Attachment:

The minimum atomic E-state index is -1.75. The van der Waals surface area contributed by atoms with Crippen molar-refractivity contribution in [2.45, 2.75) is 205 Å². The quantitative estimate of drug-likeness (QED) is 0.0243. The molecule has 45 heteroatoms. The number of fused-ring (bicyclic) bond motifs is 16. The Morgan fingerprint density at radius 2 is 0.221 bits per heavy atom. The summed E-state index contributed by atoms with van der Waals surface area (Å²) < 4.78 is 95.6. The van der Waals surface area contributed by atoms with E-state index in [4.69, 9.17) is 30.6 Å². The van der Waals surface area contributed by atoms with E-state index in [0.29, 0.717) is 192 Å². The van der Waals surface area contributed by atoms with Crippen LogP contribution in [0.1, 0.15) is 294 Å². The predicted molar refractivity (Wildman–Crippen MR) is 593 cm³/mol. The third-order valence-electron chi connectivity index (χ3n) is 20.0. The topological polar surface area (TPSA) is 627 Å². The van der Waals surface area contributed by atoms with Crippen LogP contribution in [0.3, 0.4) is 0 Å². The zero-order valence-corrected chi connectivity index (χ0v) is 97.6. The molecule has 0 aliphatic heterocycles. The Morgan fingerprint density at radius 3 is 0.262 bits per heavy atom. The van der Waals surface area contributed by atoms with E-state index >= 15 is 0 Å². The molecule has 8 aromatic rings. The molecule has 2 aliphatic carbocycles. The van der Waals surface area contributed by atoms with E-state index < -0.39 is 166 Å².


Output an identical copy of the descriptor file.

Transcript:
The minimum atomic E-state index is -1.75. The van der Waals surface area contributed by atoms with Crippen molar-refractivity contribution in [2.45, 2.75) is 205 Å². The quantitative estimate of drug-likeness (QED) is 0.0243. The molecule has 45 heteroatoms. The number of fused-ring (bicyclic) bond motifs is 16. The Morgan fingerprint density at radius 2 is 0.221 bits per heavy atom. The summed E-state index contributed by atoms with van der Waals surface area (Å²) < 4.78 is 95.6. The van der Waals surface area contributed by atoms with E-state index in [4.69, 9.17) is 30.6 Å². The van der Waals surface area contributed by atoms with E-state index in [0.29, 0.717) is 192 Å². The van der Waals surface area contributed by atoms with Crippen LogP contribution in [0.1, 0.15) is 294 Å². The predicted molar refractivity (Wildman–Crippen MR) is 593 cm³/mol. The third-order valence-electron chi connectivity index (χ3n) is 20.0. The topological polar surface area (TPSA) is 627 Å². The van der Waals surface area contributed by atoms with Crippen LogP contribution in [0.3, 0.4) is 0 Å². The zero-order valence-corrected chi connectivity index (χ0v) is 97.6. The molecule has 0 aliphatic heterocycles. The Morgan fingerprint density at radius 3 is 0.262 bits per heavy atom. The van der Waals surface area contributed by atoms with E-state index >= 15 is 0 Å². The molecule has 8 aromatic rings. The molecule has 2 aliphatic carbocycles. The van der Waals surface area contributed by atoms with E-state index < -0.39 is 166 Å².